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Why Properly Designed Experiments Are Critical for Animal Research, and Advancing Public Health

Good research practices are critical to ensuring rigorous, reproducible, and relevant results. When experiments are designed properly, the results are more likely to be replicated in future studies and relevant for human health. Properly designing experiments means:

  • Thinking about and planning for the appropriate number of animals necessary for the research
  • Understanding the health of the animals and how they are cared for, such as their housing and other environmental factors
  • Clearly explaining, identifying, and sharing the study methods when discussing the research to ensure it can be repeated by others
  • Applying the 3Rs when conducting research to reduce, replace, and refine the use of animals when scientifically appropriate

NIH is committed to ensuring the research it supports is of the highest quality, is efficient, and the results can be explained and understood. This includes ensuring that studies involving animals are rigorous and reproducible. 

NIH and the wider research community is actively working toward identifying, developing, and sharing any and all research methods that improve the quality and transparency of animal research. A group of independent experts have even provided recommendations Link to Non-U.S. Government Site - Click for Disclaimer for NIH to consider going forward.

NIH is actively listening and participating throughout this process.

  • The National Institute of Neurological Disorders and Stroke funds Link to Non-U.S. Government Site - Click for Disclaimer the development of educational resources to advance rigor in animal research and build a greater emphasis on rigor at universities around the country. They also held a workshop Link to Non-U.S. Government Site - Click for Disclaimer that brought together a diverse cross-section of individuals who promote rigor and transparency in biomedical research and are invested in catalyzing change.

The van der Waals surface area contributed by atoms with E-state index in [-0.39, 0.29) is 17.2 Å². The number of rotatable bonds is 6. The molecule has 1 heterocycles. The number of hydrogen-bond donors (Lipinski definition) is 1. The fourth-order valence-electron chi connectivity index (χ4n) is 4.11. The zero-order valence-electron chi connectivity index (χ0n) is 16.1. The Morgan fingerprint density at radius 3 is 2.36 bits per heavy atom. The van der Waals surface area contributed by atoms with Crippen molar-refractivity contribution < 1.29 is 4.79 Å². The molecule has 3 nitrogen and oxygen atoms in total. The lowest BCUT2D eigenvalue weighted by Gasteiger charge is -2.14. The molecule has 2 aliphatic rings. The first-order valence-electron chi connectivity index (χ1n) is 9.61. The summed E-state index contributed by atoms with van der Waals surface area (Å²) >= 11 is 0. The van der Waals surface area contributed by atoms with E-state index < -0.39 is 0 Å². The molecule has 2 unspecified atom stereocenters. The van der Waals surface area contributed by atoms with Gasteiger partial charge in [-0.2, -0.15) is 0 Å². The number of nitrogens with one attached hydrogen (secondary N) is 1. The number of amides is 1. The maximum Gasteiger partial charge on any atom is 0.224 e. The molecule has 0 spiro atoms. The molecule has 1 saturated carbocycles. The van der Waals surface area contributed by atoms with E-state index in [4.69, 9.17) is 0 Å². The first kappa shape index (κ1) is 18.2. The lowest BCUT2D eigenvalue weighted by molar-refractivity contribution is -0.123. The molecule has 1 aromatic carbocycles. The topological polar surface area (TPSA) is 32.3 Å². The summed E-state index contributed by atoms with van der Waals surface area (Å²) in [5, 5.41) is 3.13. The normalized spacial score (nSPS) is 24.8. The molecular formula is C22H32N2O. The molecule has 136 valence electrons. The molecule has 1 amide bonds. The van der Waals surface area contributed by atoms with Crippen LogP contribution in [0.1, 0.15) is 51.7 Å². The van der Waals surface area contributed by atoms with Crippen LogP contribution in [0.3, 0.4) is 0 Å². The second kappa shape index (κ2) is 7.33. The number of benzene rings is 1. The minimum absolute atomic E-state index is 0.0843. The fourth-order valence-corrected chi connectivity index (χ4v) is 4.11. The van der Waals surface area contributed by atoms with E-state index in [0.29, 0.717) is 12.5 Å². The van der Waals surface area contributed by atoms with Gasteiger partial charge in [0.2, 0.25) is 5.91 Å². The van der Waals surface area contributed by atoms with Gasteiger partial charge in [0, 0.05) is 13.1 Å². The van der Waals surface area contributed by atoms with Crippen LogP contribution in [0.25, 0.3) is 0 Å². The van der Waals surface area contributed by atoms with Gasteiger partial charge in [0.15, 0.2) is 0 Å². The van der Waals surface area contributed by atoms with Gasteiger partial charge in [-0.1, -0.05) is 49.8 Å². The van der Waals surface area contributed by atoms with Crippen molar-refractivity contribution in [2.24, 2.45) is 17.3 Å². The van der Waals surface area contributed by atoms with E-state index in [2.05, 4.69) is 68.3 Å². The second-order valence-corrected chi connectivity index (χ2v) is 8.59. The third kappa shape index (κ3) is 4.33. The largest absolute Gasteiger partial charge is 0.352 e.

• The National Institute on Aging developed a publicly available, searchable, database, called the AlzPED program Link to Non-U.S. Government Site - Click for Disclaimer, to increase the transparency, reproducibility and translatability of preclinical studies of possible treatments for Alzheimer’s disease.
  • NIH also provides many resources for researchers to address rigor in their grant applications. For example, we encourage the use of a free online tool that guides researchers through the design of their experiments, helping to ensure that they use as few animals as possible.  This webinar explains how and why this tool is used.
  • NIH encourages  recipient organizations and researchers to include the ARRIVE Essential 10 (essential elements of study design) in all NIH-supported publications describing vertebrate animal and cephalopod (such as octopus) research. The ARRIVE Essential 10 is a checklist that explains the most basic information to report in a scientific paper that includes animal research, which will help readers assess the reliability of the findings. You can watch this webinar to learn more. 

NIH will continue to devise strategies that minimize the numbers of animals needed in NIH-supported studies, while remaining committed to promoting rigorous and transparent research in all areas of science. 

Related NIH leadership statements: